The lack of knowledge around volunteering possibilities is another factor echoed throughout organisations, with the Queensland Volunteering Report showing over 23 per cent of those surveyed, who did not volunteer, said they had never been asked or were unsure how to volunteer.

This was the case for the youngest volunteer at the Caboolture Warplane Museum, 21-year-old Peter Chalk.

He began volunteering at the museum in December 2023, while on uni break, and has stayed due to the joy it brings him.

“I never volunteered before outside of school, so went on the Queensland Volunteering website and just started looking what they had, but nothing really interested me until I saw the Warplane Museum,” he said.

“I didn’t even know this existed and so many people I talk to, even just up the road from the museum, have no idea the museum is there.

“When uni started again I kept coming because it’s just such a cool and interesting place with so many great people and you can learn so much from the other volunteers, most of which are almost exhibits themselves.”

Ms Thomas pointed out how, among the many benefits of volunteering, connecting to others and sharing knowledge is always a highlight.

“The reciprocity of learning permeates the air with knowledge exchanged between generations,” she said.

“In the end, isn’t the desire to share knowledge a universal thread that binds humanity? And so, in this realm of volunteers, it flourishes abundantly, transcending subjects and backgrounds.

“When all these different folks come together, they share what they know and learn new things as well.”

Caboolture Historical Village volunteer Karen Joy Lee also shared another advantage of volunteering, namely being able to work despite having a disability.

Karen went blind while studying psychology, putting her on the disability side of job searches.

“Because of my circumstances with disability, I can’t use computers much anymore, I have to be careful how much I read… so volunteering just seemed like I good way to give back to the community, working in the café,” she said.

She has to work 15 hours per week due to Centrelink requirements, but loves the flexible hours she can work, allowing her to fit it around her schedule.

Another highlight for Karen is the joy the work brings.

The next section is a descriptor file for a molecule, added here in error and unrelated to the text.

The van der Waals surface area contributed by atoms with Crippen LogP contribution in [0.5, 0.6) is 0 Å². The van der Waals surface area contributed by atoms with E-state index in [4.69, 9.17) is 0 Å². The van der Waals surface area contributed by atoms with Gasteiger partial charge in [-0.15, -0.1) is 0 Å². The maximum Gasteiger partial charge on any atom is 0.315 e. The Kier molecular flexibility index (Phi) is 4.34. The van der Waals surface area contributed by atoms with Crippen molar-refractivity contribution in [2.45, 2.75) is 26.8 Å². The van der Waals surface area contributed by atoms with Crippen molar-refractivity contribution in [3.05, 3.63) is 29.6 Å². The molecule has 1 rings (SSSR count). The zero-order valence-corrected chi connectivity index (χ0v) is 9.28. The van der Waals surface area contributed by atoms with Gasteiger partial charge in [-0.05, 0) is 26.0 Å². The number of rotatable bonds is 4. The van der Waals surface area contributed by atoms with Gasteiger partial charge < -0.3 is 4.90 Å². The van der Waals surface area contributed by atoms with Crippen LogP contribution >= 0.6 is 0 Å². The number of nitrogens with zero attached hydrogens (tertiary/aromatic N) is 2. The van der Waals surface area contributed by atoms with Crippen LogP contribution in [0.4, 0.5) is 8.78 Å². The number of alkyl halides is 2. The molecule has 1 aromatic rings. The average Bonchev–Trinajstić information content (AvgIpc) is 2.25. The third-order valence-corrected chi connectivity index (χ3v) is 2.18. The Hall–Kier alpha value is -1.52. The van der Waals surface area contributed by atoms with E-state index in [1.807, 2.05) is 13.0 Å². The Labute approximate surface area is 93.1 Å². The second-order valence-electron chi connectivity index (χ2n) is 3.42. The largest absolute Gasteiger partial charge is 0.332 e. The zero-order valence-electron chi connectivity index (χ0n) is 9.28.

“The kids and parents that come in are just so happy… their happiness just goes straight through me and I just feel like ‘wow, this going to be a really good day’.”

Beverley said, aside from the chance of retirees to use their skills and abilities while having a chance to socialise, those on Centrelink who are over 55 are able to meet their mutual obligation hours at the Village (and Warplane Museum), when returning to the workforce is not an option.

Moreton Bay Mayor Peter Flannery has also weighed in on the issue, saying Council has an active volunteer program and encouraging everyone to get involved, as it’ “the perfect way to connect with others and support your local community”.

“Hundreds of community groups and organisations across City of Moreton Bay couldn’t provide vital services without the support of their passionate and committed volunteers.”

Somerset Councillor Michael Bishop also encouraged residents to look for volunteering opportunities, after Fernvale lost one of their long time Information Centre volunteers, Sue White.

“Passionate Somerset residents are encouraged to join Council’s volunteering team”, he said.

“There are incentives offered to volunteers and above all else, it is a rewarding experience where friendships are made.”

The Queensland Volunteering Report found the economic value of volunteering in Queensland was over $117 billion in 2022-23.

The labour replacement cost to replace all volunteers would be over $31 billion

Caboolture Historical Village volunteers Karen and Steph.
Caboolture Historical Village volunteers Karen and Steph.